Claim: The British energy giant Shell PLC is leaving Nigeria due to economic hardship.
Verdict: Misleading! The company explained it is selling its Nigerian onshore oil and gas unit for up to $2.4 billion but will retain the offshore arm of the business. Thus, the company is only partially leaving the country.
President Bola Tinubu’s economic policies have been a subject of intense discussion since he assumed office on May 29, 2023. His administration came under fire following the exits of some multinationals from the country.
Not long ago, British energy giant Shell PLC announced its plan to sell its Nigerian onshore subsidiary –the Shell Petroleum Development Company of Nigeria Limited (SPDC)– to Renaissance for $2.4 billion.
It, however, noted that the completion of the transaction was subject to approvals by the federal government of Nigeria and other conditions.
In reaction, the Minister of State for Petroleum Resources (Oil), Senator Heineken Lokpobiri, explained that the government would approve the sale of Shell’s onshore assets if the oil major provided the necessary documents.
However, news on social media appeared contrary to the information provided in the press release issued by Shell.
Recall that Unilever Nigeria announced its exit from the homecare and skin-cleansing markets after recording a decline in revenue and an increase in losses.
However, the company still produces food, beauty, wellbeing, and personal care products.
Before that, GlaxoSmithKline (GSK) Consumer Nigeria Plc explained that its operations in Nigeria would no longer involve commercialising its prescription drugs and vaccines. The company’s activities in the country now entail only distributing its pharmaceutical products through a third party.
Also, Procter & Gamble joined the trend in December 2023 when it announced plans to terminate its on-ground operations in Nigeria.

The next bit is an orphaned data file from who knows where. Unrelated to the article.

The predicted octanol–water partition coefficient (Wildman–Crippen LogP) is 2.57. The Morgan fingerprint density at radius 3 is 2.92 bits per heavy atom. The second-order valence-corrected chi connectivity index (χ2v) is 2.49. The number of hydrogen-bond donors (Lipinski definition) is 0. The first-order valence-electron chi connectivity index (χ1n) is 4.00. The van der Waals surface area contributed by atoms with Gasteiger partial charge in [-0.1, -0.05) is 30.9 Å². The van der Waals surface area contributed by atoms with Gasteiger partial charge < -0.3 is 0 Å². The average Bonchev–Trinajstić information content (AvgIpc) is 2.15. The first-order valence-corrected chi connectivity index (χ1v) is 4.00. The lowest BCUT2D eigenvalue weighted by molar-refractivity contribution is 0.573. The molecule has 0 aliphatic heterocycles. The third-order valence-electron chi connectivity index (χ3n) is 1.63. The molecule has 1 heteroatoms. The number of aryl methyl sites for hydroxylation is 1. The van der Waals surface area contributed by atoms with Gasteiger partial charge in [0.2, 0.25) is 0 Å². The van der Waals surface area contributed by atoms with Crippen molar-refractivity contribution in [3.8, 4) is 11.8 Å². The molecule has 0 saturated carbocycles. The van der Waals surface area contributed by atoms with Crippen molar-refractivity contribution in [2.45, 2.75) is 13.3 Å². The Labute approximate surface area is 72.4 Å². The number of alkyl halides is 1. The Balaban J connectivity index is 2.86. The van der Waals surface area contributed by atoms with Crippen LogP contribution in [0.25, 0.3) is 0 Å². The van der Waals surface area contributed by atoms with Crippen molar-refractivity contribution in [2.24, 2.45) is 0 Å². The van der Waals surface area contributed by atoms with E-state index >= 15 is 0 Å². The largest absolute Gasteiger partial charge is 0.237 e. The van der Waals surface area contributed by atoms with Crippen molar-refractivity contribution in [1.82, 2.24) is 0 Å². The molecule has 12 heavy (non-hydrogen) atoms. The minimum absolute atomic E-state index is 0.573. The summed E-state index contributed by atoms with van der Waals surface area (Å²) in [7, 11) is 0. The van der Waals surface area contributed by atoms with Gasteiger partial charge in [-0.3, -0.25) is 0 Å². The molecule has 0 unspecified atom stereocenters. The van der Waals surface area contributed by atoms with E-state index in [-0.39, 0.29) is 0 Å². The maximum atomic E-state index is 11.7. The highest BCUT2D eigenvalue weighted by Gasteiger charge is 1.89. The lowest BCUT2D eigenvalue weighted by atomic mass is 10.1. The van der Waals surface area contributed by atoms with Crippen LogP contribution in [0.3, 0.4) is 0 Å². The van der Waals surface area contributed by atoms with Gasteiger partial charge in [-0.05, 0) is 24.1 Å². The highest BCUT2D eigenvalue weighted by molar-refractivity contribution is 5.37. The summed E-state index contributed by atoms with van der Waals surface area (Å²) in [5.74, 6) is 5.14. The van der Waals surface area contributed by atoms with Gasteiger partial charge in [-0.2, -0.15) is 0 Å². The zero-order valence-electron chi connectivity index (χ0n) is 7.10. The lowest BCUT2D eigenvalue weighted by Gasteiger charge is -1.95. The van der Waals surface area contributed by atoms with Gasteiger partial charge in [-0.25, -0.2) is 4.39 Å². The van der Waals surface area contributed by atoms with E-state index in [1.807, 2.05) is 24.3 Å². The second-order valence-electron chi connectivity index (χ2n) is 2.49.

Other notable companies had also shut down operations of some sections of their companies in the country, as seen here.
Some Nigerians had attributed this to the new administration’s policies, which had barely spent nine months in power.
Therefore, following the announcement by Shell to sell its Nigerian onshore subsidiary (SPDC), some social media users translated this to mean the entire operations of the British oil giant would be shut down in the country.
Due to its sensitivity and virality on social media, DUBAWA fact-checked the claim.
In the press release issued by the company, Shell explained it was selling off only its onshore subsidiary while it would focus investment on Deepwater and Integrated Gas positions.
Also, the company had sought to exit onshore oil production in the Niger Delta as far back as 2021. According to reports, the company had sold a handful of its onshore oil blocks over the years upon the need to cut risk due to community unrest and continued sabotage attacks on its oil installations.
Confirming this in a recent statement, Zoë Yujnovich, Shell’s Integrated Gas and Upstream Director, said:
“This agreement marks an important milestone for Shell in Nigeria, aligning with our previously announced intent to exit onshore oil production in the Niger Delta, simplifying our portfolio and focusing future disciplined investment in Nigeria on our Deepwater and Integrated Gas positions.”
The company further explained that while selling SPDC, it retains the technical expertise, management systems, and processes that SPDC implements on behalf of all the companies in the SPDC Joint Venture, with an assurance that the company still employs SPDC staff.
The company added that it has three other main businesses in Nigeria that are not affected by the transaction: Shell Nigeria Exploration and Production Company Limited (SNEPCo), Shell Nigeria Gas Limited (SNG), and Daystar Power Group.
To further ensure its continued transaction in Nigeria, Shell said it holds a 25.6% interest in Nigeria LNG, producing and exporting LNG to global markets.
The claim that Shell PLC is completely leaving Nigeria is misleading. The company only rejigged its operations in the country.